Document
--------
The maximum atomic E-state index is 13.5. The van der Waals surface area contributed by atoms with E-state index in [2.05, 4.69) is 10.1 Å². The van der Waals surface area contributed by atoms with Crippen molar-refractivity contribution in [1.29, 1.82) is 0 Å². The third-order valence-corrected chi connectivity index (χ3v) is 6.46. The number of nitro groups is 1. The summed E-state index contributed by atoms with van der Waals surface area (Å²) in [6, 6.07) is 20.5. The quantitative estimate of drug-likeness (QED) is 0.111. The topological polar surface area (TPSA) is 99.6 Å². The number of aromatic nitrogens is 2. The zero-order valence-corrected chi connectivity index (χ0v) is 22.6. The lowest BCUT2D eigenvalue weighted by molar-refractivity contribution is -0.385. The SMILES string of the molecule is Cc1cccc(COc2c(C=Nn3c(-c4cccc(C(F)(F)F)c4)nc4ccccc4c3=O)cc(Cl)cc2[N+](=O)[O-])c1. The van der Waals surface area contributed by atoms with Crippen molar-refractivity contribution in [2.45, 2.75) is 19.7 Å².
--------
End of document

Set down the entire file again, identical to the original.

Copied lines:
The maximum atomic E-state index is 13.5. The van der Waals surface area contributed by atoms with E-state index in [2.05, 4.69) is 10.1 Å². The van der Waals surface area contributed by atoms with Crippen molar-refractivity contribution in [1.29, 1.82) is 0 Å². The third-order valence-corrected chi connectivity index (χ3v) is 6.46. The number of nitro groups is 1. The summed E-state index contributed by atoms with van der Waals surface area (Å²) in [6, 6.07) is 20.5. The quantitative estimate of drug-likeness (QED) is 0.111. The topological polar surface area (TPSA) is 99.6 Å². The number of aromatic nitrogens is 2. The zero-order valence-corrected chi connectivity index (χ0v) is 22.6. The lowest BCUT2D eigenvalue weighted by molar-refractivity contribution is -0.385. The SMILES string of the molecule is Cc1cccc(COc2c(C=Nn3c(-c4cccc(C(F)(F)F)c4)nc4ccccc4c3=O)cc(Cl)cc2[N+](=O)[O-])c1. The van der Waals surface area contributed by atoms with Crippen molar-refractivity contribution in [2.45, 2.75) is 19.7 Å².